From Publishers Weekly
What's wrong with the CIA? A number of authors have tackled this question lately, and the pseudonymous Jones brings what could be a unique vantage point: a career operative, Jones claims he was "America's number one producer of intelligence reports on terrorism." Unfortunately, the book is more memoir than expose, privileging personal complaints (Jones is frequently underutilized and underappreciated) over actual accounts of the intelligence community's accomplishments and setbacks. Even as he hops the globe, Jones revels in woefully familiar aggravations: the Agency fails to reimburse his expenses in a timely fashion, wastes his time in team-building exercises, etc. He convincingly labels headquarters a haven for burnt-out, risk-averse pension-seekers, but he spends just as much time getting in digs at difficult landlords, surly cab drivers and airplane travel. Though Jones levels many serious charges against those running the CIA, he doesn't follow through and offers just a few pages of suggestions; his self-concern and attention to mundane details make this more suitable for those considering a career at the Agency than those wishing to understand it.
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"Excellent...a devastating and alarming picture."
Scathing and unauthorized.”
"Controversial, eye-opening account"
This book should be required reading for anyone who serves in our government or is served by it. But beware: Reading The Human Factor will make you very, very angry.”
Max Boot, Senior fellow in national security studies, The Council on Foreign Relations; author of The Savage Wars of Peace and War Made New
Jones (the cover name the Agency gave him during his first training course), a Marine who joined the Agency’s clandestine service and became a case officer in the late ’80s, paints a devastating and alarming picture of a vast bureaucracy he calls a corrupt, Soviet-style organization’.”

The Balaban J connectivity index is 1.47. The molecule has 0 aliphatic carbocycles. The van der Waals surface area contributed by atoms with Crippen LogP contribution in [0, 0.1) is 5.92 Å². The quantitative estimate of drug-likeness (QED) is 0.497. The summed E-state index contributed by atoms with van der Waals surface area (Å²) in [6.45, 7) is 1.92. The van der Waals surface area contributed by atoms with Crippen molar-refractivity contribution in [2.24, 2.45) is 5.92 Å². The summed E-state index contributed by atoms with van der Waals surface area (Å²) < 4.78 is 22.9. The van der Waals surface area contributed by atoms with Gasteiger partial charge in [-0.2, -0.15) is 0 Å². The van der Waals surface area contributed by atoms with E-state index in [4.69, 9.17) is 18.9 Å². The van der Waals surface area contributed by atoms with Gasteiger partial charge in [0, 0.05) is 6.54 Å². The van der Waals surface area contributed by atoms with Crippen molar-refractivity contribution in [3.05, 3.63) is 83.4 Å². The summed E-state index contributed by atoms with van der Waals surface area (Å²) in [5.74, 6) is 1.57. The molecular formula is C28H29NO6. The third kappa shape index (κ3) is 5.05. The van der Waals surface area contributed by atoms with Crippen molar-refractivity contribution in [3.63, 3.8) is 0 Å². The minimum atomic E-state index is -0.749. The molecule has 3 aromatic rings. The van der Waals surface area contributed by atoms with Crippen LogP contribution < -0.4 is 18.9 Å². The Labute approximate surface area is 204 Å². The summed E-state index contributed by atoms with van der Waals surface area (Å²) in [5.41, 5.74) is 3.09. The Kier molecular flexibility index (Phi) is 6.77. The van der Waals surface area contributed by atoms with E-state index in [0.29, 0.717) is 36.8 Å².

Michael Ledeen, National Review Online
Mr. Jones obviously believes that the United States deserves the best intelligence organization in the world. He believes passionately that every American taxpayer is being cheated because we are paying scores of billions of dollars for a bloated, ineffective, risk-averse organization that cannot perform the mission for which it was created.”
John Weisman, The Washington Times
Ishmael Jones represents an altogether uncommon breed of CIA officer, one willing to risk life and career in the pursuit of gathering better intelligence. If the CIA as a whole shared this one officer’s relentless pursuit of WMD sources, terrorists, and the rogue nations that support them, then we might find ourselves in a much safer world today. With his book The Human Factor, Jones relates the details of his extraordinary career with a notable lack of bravado and a tremendous amount of dry wit.”
Lindsay Moran, author of Blowing My Cover: My Life as a CIA Spy
The Human Factor is an enormously important book and a surprisingly accessible read. Hopefully, it will propel the reform debate beyond the usual tinkering
. Call him Ishmael, or not, but I call him a patriot.”
David Forsmark, Frontpage Magazine